Cutting edge: Meet Vivienne Westwood's latest muse, her gardener Andy Hulme...

Among the images of Vivienne Westwood's menswear show for autumn/winter 2009/10 one lanky, elegant, bearded model stands out from the skinny young men. There's a clue to his identity: the collection, full of tweeds and leather, was tramped up and down a catwalk covered in gravel. Knee pads, thick gloves and even the odd trowel complete the look, for the model is Westwood's own gardener Andy Hulme, muse and inspiration for the whole collection.

At first, he thought the idea of a collection based on his look was a joke. "People were mentioning it to me and I kept thinking they were making fun of me. I even thought, This is a bit evil, they are all joining in on it!" And then he went through the strange process of watching the collection evolve. "The first time I turned up and saw a couple of photos of myself on the wall of the studio, it was a bit weird, but then I thought, What an interesting thing to happen."

Some fashion-industry commentators were rather dismayed at the idea of a mere horticulturalist kitted out in Milan's finest productions. The website Imelda.com opined that a gardener would hardly be likely to go out pruning in Lanvin-inspired high-tops. Yet all the evidence would suggest they are wrong. Today, Andy is wearing the most extraordinarily composed three-piece suit, topped off by a doubled pair of jaunty hats. In one hand is a roll-up; with the other he's digging out peonies.

He looks rather fine. Yet I wonder, isn't it a bit, well, uncomfortable, gardening in a Westwood jacket and tie? He gives an engaging grin. "Well, in 20 years, I've investigated every type of military, industrial, country clothing. And you can't beat Westwood," he laughs. He's happy to look heavily traditional for garden work: "I mean, the idea we have now of work clothes, leisure clothes, sports clothes... it's quite a new idea. If you look back, people wore suits to do everything."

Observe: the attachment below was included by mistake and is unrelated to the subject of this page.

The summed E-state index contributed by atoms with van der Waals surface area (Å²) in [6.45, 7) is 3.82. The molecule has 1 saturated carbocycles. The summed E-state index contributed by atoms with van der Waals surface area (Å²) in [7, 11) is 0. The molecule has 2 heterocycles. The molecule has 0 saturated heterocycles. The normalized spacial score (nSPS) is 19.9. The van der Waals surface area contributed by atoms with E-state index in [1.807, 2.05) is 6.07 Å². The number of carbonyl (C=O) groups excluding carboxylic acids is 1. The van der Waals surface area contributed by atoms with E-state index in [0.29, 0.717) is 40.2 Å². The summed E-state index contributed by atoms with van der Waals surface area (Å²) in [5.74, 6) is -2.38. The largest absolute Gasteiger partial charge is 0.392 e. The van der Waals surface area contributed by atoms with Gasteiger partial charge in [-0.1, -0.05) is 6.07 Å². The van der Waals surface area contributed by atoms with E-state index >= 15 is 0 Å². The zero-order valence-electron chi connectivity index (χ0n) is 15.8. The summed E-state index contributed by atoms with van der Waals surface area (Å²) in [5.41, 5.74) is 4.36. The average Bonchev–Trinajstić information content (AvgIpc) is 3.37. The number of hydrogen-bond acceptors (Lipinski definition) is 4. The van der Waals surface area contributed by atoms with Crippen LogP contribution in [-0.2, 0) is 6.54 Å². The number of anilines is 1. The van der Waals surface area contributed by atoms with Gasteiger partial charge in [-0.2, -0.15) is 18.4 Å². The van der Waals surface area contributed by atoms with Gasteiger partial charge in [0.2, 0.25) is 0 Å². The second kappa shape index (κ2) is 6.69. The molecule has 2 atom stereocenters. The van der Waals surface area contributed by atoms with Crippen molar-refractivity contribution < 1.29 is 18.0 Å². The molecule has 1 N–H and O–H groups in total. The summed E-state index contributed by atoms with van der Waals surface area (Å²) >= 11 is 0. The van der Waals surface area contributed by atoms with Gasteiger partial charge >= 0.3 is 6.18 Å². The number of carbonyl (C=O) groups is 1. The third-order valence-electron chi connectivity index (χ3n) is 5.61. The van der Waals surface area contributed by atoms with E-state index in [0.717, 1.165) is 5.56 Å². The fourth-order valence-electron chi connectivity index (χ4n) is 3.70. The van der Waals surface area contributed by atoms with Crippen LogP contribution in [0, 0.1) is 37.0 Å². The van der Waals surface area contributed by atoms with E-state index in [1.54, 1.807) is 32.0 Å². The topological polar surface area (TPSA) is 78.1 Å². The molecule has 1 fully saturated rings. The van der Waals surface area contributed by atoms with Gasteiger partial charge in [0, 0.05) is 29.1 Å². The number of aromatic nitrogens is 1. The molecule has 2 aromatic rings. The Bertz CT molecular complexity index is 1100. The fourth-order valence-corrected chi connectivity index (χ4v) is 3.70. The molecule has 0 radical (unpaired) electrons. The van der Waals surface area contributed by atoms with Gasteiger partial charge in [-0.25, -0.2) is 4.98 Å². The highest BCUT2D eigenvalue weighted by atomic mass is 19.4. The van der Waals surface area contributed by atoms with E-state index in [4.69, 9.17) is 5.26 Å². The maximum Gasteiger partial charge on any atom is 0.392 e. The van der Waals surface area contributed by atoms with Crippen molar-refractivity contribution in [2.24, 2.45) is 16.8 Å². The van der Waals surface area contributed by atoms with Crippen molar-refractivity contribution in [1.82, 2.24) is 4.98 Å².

Sartorial interest came to him young. "I got interested in clothes around the same time I got interested in girls," he recalls. "And my mother's father was a bit of a dandy, a country-gentleman type, and I ended up with some of his clothes." The gardening came later. "I was in trouble with the police,and I had to get a job."

He first worked with Westwood on the "Erotic Zones" show in 1994, where he was commissioned by her catwalk set designer to do the floral decoration. "We met outside a flower shop in Paris," he remembers, smiling. She commissioned him to create a vertical garden at her studio in Battersea, where wisteria and climbing roses span the summer, filling the air with scent and colour.

Just before I leave, Andy pulls out a black-and-white photo. It is a stark pyramid of brick in a wild open space, backed by railway bridges and a faraway glimpse of the Swiss Re building. Straggly buddleias flourish in the Tarmac cracks. The pyramid is weighty and silent, giving shape to the neglected urban space. "That's my garden," he says.

Back at Westwood HQ – a gorgeous Queen Anne house with gauzy floral curtains – I take a moment to peruse the labels and imagine how it must all look in full bloom. There's a remarkable selection of different orange cactus dahlias, Royal Wedding, Kismet and Arc de Triomphe, dotted in among other flowers in gaudy shades of marmalade: bright tiger lilies, and Crocosmia "Norwich Canary". The garden in the fullness of summer, with roses falling across the path, must be bewitching. But I'm still not convinced about gardening in a designer suit. "Well," Andy laughs, "you just gotta watch where you put the secateurs."

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